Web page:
Many pastors and theologians today believe that the earth is millions or billions of years old. But based on my reading and interactions, it is clear that most of them have never really considered the theological implications of allowing animal death, disease, predation, and extinction prior to Adam's sin in the Garden of Eden. When challenged about this seeming inconsistency, they usually point to the "overwhelming scientific evidence" and say or imply that their perspective is easy to harmonize with the Bible and it doesn't significantly affect any important doctrines. This attitude is being promoted in theology textbooks widely used in conservative evangelical seminaries, colleges, and churches.
An example is Wayne Grudem's Systematic Theology (1994). This work is helpful in many ways and immensely influential, having been translated into at least eight major languages. Like many other evangelicals who reject the young-earth view, Grudem believes that the Fall had an impact on the whole creation. And he teaches that when Jesus returns and renews the creation, "there will be no more thorns or thistles, no more floods or droughts, no more deserts or uninhabitable jungles, no more earthquakes or tornadoes, no more poisonous snakes or bees that sting or mushrooms that kill" (p. 836).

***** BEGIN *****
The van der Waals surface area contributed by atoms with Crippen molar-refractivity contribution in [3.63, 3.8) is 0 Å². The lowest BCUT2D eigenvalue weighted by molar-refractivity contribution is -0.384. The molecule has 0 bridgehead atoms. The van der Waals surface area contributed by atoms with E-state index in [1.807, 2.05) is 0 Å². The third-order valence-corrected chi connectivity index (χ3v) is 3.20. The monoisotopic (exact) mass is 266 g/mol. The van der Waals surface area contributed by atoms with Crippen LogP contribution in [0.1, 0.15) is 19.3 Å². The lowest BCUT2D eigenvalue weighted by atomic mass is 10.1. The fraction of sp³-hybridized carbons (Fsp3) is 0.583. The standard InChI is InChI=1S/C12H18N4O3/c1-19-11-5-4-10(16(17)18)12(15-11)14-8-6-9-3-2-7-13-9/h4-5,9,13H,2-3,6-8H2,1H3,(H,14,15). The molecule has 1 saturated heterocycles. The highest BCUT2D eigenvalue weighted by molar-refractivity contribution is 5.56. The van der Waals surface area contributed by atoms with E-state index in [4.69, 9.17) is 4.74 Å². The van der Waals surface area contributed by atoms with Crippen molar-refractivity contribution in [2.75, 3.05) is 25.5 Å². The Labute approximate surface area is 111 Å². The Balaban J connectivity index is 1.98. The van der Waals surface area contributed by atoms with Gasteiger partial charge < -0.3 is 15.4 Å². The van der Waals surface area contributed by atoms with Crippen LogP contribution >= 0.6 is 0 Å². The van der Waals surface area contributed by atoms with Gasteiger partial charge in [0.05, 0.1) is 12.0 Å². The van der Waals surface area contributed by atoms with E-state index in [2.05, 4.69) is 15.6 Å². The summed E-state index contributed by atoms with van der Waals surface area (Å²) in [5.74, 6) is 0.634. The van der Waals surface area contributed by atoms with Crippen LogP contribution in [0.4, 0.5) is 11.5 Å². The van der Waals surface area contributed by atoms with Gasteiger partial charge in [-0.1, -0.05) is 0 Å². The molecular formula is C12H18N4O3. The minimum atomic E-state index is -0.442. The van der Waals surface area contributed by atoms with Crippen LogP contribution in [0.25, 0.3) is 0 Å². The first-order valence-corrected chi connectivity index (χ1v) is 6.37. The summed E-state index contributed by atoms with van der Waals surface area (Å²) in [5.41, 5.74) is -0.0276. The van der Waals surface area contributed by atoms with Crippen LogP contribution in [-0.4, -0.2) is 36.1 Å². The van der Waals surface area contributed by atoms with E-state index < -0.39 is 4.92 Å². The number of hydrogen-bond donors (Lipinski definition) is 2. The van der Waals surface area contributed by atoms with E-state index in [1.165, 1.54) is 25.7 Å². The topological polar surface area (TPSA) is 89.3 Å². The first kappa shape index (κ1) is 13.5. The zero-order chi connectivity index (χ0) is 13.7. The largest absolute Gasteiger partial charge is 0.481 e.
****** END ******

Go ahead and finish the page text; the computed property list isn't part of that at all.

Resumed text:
But this outstanding, highly respected theologian apparently does not see how the concept of millions of years of death before the Fall destroys the Bible's teaching about the goodness of the original creation, the prospect of goodness in the new heaven and earth, and the goodness of God Himself. Are you prepared to answer Christians who say the age of creation isn't important?
The Goodness of the Original Creation
As with any theological discussion, the place to begin is God's Word. We all need to work hard to set aside our personal agendas and let Scripture inform us. When we examine Scripture closely, the timing of animal death directly impacts at least three critical doctrines.
[Read the rest of the article at Answers in Genesis.]